The European Commission issued a proposed Trade Secrets Directive on 28 November 2013, with the aim of tackling the legal fragmentation in the protection of trade secrets that currently exists in the European Union. Key divergences between Member States include: the legal mechanism used to regulate trade secrets (criminal or civil law and within civil law, whether unfair competition, tort, contract or labour law); the definition of trade secrets; whether trade secrets are classified as intellectual property (thus affecting the application of the Enforcement Directive); criminal penalties and the procedural mechanisms for protecting the confidentiality of trade secrets during litigation. Such legal fragmentation is seen as problematic, because it apparently makes enforcement opaque and expensive and also leads to sub-optimal investment in cross-border innovation activities within the EU. This paper undertakes an evaluation of the proposed Directive, along with the 'General Approach' put forward by the General Secretariat of the European Council to the Council on 26 May 2014. It argues that we should be skeptical of claims that harmonization will bring substantial economic gains and that only a modest amount of harmonization is likely to ensue from implementation of this Directive, should it be adopted. This is because several of the obligations contain uncertainties and Member States will have the freedom to implement these obligations according to whichever mechanisms they prefer. As a result, we are likely to see a patchwork of laws continuing to regulate the protection of trade secrets in the EU and a series of references to the European Court of Justice for many years to come.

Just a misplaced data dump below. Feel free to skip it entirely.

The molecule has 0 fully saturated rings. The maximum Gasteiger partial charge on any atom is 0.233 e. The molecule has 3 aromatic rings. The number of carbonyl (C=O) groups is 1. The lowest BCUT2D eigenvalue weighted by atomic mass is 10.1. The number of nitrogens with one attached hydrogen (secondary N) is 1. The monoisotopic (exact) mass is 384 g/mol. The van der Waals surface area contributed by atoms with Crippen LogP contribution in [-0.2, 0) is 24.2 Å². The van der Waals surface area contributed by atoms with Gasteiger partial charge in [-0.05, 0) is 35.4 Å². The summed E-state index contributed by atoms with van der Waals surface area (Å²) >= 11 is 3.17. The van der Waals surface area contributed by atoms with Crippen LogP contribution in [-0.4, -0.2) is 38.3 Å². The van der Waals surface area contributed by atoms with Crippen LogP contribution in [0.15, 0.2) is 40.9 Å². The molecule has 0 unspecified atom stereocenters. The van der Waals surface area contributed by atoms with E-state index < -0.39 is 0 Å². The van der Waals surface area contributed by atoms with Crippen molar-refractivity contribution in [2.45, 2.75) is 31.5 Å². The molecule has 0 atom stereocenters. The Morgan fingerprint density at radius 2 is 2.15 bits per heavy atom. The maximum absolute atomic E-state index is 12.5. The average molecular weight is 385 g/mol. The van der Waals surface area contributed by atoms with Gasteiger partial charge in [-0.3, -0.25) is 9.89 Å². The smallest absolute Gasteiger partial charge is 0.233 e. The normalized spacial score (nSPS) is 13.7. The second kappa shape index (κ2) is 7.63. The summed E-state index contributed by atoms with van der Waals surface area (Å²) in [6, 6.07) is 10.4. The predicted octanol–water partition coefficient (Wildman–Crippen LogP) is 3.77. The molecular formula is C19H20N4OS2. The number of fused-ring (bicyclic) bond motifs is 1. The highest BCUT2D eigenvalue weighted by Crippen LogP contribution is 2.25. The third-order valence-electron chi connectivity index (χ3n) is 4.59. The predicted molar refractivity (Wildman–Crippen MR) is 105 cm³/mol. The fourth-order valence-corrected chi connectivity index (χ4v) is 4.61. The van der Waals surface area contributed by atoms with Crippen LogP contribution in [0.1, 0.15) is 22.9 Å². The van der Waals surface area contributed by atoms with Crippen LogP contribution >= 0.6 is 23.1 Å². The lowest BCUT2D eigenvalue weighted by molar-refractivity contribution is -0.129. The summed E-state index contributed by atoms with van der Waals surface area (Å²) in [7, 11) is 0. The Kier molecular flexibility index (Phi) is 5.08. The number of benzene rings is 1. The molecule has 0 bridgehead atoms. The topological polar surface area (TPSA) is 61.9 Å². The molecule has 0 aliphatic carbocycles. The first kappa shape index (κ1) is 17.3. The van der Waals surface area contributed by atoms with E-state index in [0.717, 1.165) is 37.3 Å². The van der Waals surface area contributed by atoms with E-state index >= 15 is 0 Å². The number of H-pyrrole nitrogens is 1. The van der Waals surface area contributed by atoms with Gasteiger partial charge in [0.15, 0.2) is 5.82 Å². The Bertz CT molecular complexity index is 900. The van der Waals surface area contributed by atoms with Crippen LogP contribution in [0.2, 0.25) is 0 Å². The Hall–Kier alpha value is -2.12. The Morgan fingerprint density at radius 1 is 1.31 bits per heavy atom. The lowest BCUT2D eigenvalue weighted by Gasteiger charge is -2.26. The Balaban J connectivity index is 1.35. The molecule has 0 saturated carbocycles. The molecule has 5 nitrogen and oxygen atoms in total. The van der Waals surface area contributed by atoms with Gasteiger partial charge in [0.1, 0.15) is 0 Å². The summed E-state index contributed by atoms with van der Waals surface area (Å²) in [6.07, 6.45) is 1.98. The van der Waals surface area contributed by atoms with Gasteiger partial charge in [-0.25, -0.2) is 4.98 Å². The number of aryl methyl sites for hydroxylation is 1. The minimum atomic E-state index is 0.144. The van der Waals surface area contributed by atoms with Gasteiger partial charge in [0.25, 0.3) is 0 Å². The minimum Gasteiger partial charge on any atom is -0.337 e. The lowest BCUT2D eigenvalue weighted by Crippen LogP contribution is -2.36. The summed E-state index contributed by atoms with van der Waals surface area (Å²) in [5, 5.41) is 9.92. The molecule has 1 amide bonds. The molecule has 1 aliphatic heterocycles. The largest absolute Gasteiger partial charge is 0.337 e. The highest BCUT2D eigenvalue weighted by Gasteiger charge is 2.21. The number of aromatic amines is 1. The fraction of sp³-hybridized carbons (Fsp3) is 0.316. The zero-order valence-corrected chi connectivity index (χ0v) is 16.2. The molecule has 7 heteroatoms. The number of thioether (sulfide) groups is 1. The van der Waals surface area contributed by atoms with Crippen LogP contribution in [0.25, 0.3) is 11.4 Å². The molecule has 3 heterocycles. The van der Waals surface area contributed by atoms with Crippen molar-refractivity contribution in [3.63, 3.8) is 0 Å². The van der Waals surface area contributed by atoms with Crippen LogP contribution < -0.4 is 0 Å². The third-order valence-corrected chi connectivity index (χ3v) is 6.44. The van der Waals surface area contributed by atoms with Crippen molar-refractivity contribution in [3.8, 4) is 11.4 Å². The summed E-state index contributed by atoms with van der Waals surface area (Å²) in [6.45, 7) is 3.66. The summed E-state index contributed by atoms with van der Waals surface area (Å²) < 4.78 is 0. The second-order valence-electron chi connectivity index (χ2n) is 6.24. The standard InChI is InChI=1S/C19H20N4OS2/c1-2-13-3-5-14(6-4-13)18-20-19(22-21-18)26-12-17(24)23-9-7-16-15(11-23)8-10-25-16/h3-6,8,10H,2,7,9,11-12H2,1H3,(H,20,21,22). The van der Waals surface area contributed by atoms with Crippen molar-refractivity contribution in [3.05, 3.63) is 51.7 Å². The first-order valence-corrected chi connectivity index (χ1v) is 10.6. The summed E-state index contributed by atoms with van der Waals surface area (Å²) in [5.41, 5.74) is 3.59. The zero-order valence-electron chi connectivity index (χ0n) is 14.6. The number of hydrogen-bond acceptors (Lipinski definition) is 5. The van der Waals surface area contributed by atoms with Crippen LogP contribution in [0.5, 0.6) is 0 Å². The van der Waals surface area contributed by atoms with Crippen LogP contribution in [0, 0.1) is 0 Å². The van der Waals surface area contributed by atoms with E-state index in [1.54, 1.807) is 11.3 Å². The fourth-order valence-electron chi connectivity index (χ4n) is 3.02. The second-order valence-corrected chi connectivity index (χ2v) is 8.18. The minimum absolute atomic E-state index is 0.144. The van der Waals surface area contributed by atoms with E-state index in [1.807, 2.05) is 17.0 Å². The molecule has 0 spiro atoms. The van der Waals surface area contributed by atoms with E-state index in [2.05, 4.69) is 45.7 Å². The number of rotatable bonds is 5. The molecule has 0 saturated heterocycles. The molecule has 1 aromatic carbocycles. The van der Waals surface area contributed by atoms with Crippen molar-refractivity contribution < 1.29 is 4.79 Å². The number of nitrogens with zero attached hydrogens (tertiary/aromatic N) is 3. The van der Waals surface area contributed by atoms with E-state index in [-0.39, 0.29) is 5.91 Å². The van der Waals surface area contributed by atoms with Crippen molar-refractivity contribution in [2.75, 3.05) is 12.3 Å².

22 July 2014
'A Critical Evaluation of the Proposed EU Trade Secrets Directive' by Tanya Aplin comments that